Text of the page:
Does the GSK approval effect BRAF negative people. I read about MEK part but not sure what all this means can anyone tell me if this will be effective for Braf negative?
The BRAF inhibitor drugs are for ‘BRAF +’ patients which means the mutation is V600E and not wildtype. Some early GSK studies have also given a few V600K folks the BRAF drug to see what happened, it did not have the same success as the V600E people and I am not even sure if they are planning to do that again in the future. For the approx 40-50% of cutaneous melanomas that are V600E the response rate has been approx 30-40% (depending on whether Roche’s Vemurafenib or GSK’s Dabrafenib, and I believe that GSK’s drug has had more efficacy and less side effects than Roche’s. Unfortunately this drug is really meant at this time for the BRAF+ people.
But since the MEK drug has shown not to need the BRAF+ status to work on some people that probably can be given to BRAF- people. Will have to wait and see what the FDA says about that when they render their decision in a few weeks.April 5, 2013 at 4:25 pm #59515Gilly wrote:
Can i just ask (my hubby is also on the Combi V trial but is on the Zelboraf arm) whether they have a response rate for the Dab/Tram combination – I know its early days but there must be some ideas out there – I thought the zelboraf had a relatively high response rate but then tended to time out at 7-9 months – is the response rate for the Braf/MEK combination the same – I know the response time seems to be more long lasting . Thanks.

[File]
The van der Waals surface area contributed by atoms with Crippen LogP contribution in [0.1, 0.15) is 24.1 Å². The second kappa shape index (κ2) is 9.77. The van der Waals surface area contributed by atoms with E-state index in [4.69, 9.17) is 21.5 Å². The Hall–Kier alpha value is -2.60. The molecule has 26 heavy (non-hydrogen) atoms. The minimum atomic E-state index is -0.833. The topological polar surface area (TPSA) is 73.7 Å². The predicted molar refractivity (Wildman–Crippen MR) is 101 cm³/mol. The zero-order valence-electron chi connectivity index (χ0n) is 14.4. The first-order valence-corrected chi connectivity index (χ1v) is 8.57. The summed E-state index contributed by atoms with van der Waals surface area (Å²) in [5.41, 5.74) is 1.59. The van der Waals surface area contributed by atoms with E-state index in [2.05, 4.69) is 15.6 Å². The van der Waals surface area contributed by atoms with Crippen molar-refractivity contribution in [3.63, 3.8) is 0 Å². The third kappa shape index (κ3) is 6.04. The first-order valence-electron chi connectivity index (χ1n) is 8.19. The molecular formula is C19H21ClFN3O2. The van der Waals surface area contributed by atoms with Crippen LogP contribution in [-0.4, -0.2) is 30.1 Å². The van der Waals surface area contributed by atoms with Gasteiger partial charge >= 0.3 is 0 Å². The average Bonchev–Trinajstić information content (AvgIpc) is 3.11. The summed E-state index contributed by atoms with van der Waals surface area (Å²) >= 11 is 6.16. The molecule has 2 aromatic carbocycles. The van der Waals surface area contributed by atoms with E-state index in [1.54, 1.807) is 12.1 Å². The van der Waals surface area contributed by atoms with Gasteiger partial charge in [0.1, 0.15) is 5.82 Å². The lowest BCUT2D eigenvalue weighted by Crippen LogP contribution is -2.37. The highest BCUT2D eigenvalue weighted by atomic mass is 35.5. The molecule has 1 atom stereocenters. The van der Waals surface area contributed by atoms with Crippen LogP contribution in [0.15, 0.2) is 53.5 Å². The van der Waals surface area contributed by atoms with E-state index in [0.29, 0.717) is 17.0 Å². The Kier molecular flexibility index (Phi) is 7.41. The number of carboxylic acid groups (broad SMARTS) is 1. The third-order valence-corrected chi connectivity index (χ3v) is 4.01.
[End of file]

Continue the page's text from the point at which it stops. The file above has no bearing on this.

It seems that both BRAF inhibitor drugs, Vermurafenib (Roche) and Dabrafenib (GSK), have a median response rate about 7 months. Too bad of course that they don’t last forever (wouldn’t that be nice!) , but 7 months is a big improvement over other things before these drugs came along. You have to look at it that it gives us patients another 7 months of time for the scientific community to continue their advances in treatment and for more studies to open that we can go into ‘for another extension’ of time, etc etc.
The BRAF/MEK combo has a longer median response rate than either drug given as a mono therapy (BRAF or MEK alone). But – there are a fair amount of us who are much further out than the 11 month (or thereabouts) median, like 1 1/2 years – 3 years